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A Royal Navy Ballistic Missile Submarine Is Leaking Radiation

HMS Vanguard Radiation Leak
Nuclear submarine HMS Vanguard arrives back at HM Naval Base Clyde, Faslane, Scotland following a patrol.

A radiation leak in the Royal Navy submarine HMS Vanguard‘s reactor coupled with the ongoing COVID-19 pandemic has kept the sub from going on patrol.

The Problems

The HMS Vanguard, the first of the British Royal Navy’s Vanguard-class submarines, armed with Trident submarine-launched nuclear ballistic missiles, has been at the docks for longer than the Royal Navy would like. A British naval yard is refueling the submarine’s nuclear reactor, but not according to schedule or budget.

HMS Vanguard Radiation Leak

Jane’s explained that the HMS Vanguard experienced some unexpected problems. “Microscopic cracks were detected in similar fuel rods to those used on Vanguard during trials at a test reactor in Dounreay, on the north coast of Caithness, a decade ago. This prompted the Ministry of Defence to order the submarine to be refuelled even though its reactor was not designed to be refuelled for a second time. The technical challenges of this unforeseen work meant the LOP(R) was already behind schedule when the pandemic struck in March 2020.”

In 2012, the Royal Navy detected low levels of radiation in the submarine’s nuclear reactor coolant system, indicating a breach somewhere within the reactor. The Royal Navy blamed the cracks, as mentioned earlier, on the reactor’s nuclear fuel rod cladding for the radiation leak.

The leak prompted the Vanguard to undergo a deep maintenance period in which the Royal Navy replaced the submarine’s nuclear fuel as a precautionary measure to the tune of £120 million. However, the unfinished effort has taken twice as long as planned and is over budget.

The Navy also took additional precautionary measures to prevent a similar leak from occurring on the other three Vanguard-class submarines.

Then There Was COVID

The ongoing COVID-19 pandemic further hampered the submarine’s repair schedule, as the shipyard undertaking repairs imposed restrictions designed to prevent the spread of the virus that causes COVID-19.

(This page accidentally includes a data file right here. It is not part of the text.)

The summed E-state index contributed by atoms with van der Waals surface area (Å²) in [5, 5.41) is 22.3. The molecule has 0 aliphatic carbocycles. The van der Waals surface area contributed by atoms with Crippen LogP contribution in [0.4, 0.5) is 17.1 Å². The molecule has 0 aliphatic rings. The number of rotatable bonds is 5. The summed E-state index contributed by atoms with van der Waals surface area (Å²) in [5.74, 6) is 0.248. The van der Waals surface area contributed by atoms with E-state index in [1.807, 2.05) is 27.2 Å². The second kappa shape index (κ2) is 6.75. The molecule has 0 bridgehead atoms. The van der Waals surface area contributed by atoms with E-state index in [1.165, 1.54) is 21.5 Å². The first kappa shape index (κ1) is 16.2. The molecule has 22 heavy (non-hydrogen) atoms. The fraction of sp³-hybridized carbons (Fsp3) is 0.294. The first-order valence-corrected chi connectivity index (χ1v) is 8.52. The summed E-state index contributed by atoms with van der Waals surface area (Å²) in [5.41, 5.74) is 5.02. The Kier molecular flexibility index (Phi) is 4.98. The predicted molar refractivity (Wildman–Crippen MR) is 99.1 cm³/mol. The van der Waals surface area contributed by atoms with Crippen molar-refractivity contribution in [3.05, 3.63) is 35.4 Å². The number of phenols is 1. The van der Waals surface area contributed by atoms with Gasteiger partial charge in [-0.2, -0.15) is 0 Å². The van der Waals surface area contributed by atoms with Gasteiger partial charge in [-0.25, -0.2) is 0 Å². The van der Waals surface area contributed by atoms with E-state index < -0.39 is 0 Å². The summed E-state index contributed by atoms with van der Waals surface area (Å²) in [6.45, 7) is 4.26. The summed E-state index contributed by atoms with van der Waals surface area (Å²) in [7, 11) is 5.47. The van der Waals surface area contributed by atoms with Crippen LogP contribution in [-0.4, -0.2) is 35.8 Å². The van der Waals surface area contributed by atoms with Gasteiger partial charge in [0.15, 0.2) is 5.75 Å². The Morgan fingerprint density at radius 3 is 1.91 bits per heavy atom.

It is not the first time the HMS Vanguard has experienced trouble. In 2009, while on exercises in the Atlantic, the submarine unintentionally collided with the French submarine Le Triomphant, also a nuclear-powered submarine. The collision happened at low speed, with experts surmising that neither sub had been able to detect the other. Though neither submarine was severely damaged, both required some limited repairs. Neither the French nor the British reported any radiation leaks.

What Next? 

The HMS Vanguard is slated to finish its refueling process sometime next year, in time to visit the United States and conduct a live-fire Trident missile test with an unarmed missile. However, it remains to be seen if the sub’s nuclear fuel refit will be completed in time for the test, given the complicated nature of the repair.

Caleb Larson is a multimedia journalist and Defense Writer based in Europe. He lives in Berlin and covers the intersection of conflict, security, and technology, focusing on American foreign policy, European security, and German society.

Written By

Caleb Larson, a defense journalist based in Europe and holds a Master of Public Policy degree from the Willy Brandt School of Public Policy. He lives in Berlin and writes on U.S. and Russian foreign and defense policy, German politics and culture.

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